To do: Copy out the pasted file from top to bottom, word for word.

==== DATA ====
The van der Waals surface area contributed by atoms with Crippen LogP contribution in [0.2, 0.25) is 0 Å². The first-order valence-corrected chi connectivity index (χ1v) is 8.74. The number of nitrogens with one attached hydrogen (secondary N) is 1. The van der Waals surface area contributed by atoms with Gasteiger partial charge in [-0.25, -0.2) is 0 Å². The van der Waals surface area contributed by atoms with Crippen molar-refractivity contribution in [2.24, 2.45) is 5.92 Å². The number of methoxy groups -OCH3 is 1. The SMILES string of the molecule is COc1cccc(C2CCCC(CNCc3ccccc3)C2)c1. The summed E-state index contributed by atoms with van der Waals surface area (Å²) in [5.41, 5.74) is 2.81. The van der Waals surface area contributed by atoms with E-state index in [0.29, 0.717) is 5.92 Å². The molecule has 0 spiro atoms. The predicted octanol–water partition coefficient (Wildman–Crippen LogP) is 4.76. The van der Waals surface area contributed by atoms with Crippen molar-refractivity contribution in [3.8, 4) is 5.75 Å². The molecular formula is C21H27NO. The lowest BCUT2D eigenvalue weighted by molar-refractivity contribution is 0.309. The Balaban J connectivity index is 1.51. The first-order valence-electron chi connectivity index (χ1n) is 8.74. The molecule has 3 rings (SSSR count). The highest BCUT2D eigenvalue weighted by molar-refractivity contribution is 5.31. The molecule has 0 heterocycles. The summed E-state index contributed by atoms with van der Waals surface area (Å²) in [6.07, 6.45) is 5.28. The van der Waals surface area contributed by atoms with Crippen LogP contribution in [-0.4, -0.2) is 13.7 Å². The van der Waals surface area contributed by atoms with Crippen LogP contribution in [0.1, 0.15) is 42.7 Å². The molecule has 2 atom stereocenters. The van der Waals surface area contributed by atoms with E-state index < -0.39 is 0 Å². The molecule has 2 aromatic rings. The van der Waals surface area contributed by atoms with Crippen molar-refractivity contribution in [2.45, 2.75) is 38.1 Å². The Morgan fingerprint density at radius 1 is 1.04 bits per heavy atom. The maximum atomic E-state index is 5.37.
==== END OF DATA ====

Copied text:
The van der Waals surface area contributed by atoms with Crippen LogP contribution in [0.2, 0.25) is 0 Å². The first-order valence-corrected chi connectivity index (χ1v) is 8.74. The number of nitrogens with one attached hydrogen (secondary N) is 1. The van der Waals surface area contributed by atoms with Gasteiger partial charge in [-0.25, -0.2) is 0 Å². The van der Waals surface area contributed by atoms with Crippen molar-refractivity contribution in [2.24, 2.45) is 5.92 Å². The number of methoxy groups -OCH3 is 1. The SMILES string of the molecule is COc1cccc(C2CCCC(CNCc3ccccc3)C2)c1. The summed E-state index contributed by atoms with van der Waals surface area (Å²) in [5.41, 5.74) is 2.81. The van der Waals surface area contributed by atoms with E-state index in [0.29, 0.717) is 5.92 Å². The molecule has 0 spiro atoms. The predicted octanol–water partition coefficient (Wildman–Crippen LogP) is 4.76. The van der Waals surface area contributed by atoms with Crippen molar-refractivity contribution in [3.8, 4) is 5.75 Å². The molecular formula is C21H27NO. The lowest BCUT2D eigenvalue weighted by molar-refractivity contribution is 0.309. The Balaban J connectivity index is 1.51. The first-order valence-electron chi connectivity index (χ1n) is 8.74. The molecule has 3 rings (SSSR count). The highest BCUT2D eigenvalue weighted by molar-refractivity contribution is 5.31. The molecule has 0 heterocycles. The summed E-state index contributed by atoms with van der Waals surface area (Å²) in [6.07, 6.45) is 5.28. The van der Waals surface area contributed by atoms with Crippen LogP contribution in [-0.4, -0.2) is 13.7 Å². The van der Waals surface area contributed by atoms with Crippen LogP contribution in [0.1, 0.15) is 42.7 Å². The molecule has 2 atom stereocenters. The van der Waals surface area contributed by atoms with E-state index < -0.39 is 0 Å². The molecule has 2 aromatic rings. The van der Waals surface area contributed by atoms with Crippen molar-refractivity contribution in [2.45, 2.75) is 38.1 Å². The Morgan fingerprint density at radius 1 is 1.04 bits per heavy atom. The maximum atomic E-state index is 5.37.